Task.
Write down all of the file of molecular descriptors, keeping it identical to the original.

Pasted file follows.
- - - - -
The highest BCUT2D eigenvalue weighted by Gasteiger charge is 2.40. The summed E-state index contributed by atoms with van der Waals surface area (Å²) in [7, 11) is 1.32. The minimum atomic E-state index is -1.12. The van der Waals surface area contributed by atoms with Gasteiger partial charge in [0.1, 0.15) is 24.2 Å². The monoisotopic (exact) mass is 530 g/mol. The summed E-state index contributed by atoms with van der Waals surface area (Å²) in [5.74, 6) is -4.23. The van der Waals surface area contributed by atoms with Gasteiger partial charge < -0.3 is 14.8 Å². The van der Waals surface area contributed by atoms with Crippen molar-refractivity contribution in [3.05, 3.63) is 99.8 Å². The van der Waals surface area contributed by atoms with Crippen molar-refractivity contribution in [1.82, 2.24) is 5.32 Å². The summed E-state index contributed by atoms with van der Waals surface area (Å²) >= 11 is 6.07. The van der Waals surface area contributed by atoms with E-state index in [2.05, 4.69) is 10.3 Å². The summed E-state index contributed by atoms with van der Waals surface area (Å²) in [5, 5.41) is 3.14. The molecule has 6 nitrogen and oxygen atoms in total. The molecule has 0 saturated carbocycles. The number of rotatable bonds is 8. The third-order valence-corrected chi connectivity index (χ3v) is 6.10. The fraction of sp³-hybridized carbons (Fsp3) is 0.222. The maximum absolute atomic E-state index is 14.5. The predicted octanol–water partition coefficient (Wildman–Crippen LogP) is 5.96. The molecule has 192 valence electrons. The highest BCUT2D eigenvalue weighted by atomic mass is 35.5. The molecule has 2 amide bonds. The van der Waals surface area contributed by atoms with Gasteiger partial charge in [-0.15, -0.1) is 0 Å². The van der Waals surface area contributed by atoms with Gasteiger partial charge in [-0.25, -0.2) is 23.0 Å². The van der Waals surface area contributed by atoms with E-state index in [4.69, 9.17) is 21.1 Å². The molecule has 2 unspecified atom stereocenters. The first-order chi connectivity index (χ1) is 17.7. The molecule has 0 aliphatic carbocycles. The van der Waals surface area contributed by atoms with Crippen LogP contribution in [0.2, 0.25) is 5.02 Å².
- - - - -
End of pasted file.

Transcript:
The highest BCUT2D eigenvalue weighted by Gasteiger charge is 2.40. The summed E-state index contributed by atoms with van der Waals surface area (Å²) in [7, 11) is 1.32. The minimum atomic E-state index is -1.12. The van der Waals surface area contributed by atoms with Gasteiger partial charge in [0.1, 0.15) is 24.2 Å². The monoisotopic (exact) mass is 530 g/mol. The summed E-state index contributed by atoms with van der Waals surface area (Å²) in [5.74, 6) is -4.23. The van der Waals surface area contributed by atoms with Gasteiger partial charge < -0.3 is 14.8 Å². The van der Waals surface area contributed by atoms with Crippen molar-refractivity contribution in [3.05, 3.63) is 99.8 Å². The van der Waals surface area contributed by atoms with Crippen molar-refractivity contribution in [1.82, 2.24) is 5.32 Å². The summed E-state index contributed by atoms with van der Waals surface area (Å²) >= 11 is 6.07. The van der Waals surface area contributed by atoms with E-state index in [2.05, 4.69) is 10.3 Å². The summed E-state index contributed by atoms with van der Waals surface area (Å²) in [5, 5.41) is 3.14. The molecule has 6 nitrogen and oxygen atoms in total. The molecule has 0 saturated carbocycles. The number of rotatable bonds is 8. The third-order valence-corrected chi connectivity index (χ3v) is 6.10. The fraction of sp³-hybridized carbons (Fsp3) is 0.222. The maximum absolute atomic E-state index is 14.5. The predicted octanol–water partition coefficient (Wildman–Crippen LogP) is 5.96. The molecule has 192 valence electrons. The highest BCUT2D eigenvalue weighted by atomic mass is 35.5. The molecule has 2 amide bonds. The van der Waals surface area contributed by atoms with Gasteiger partial charge in [-0.15, -0.1) is 0 Å². The van der Waals surface area contributed by atoms with Gasteiger partial charge in [-0.25, -0.2) is 23.0 Å². The van der Waals surface area contributed by atoms with E-state index in [4.69, 9.17) is 21.1 Å². The molecule has 2 unspecified atom stereocenters. The first-order chi connectivity index (χ1) is 17.7. The molecule has 0 aliphatic carbocycles. The van der Waals surface area contributed by atoms with Crippen LogP contribution in [0.2, 0.25) is 5.02 Å².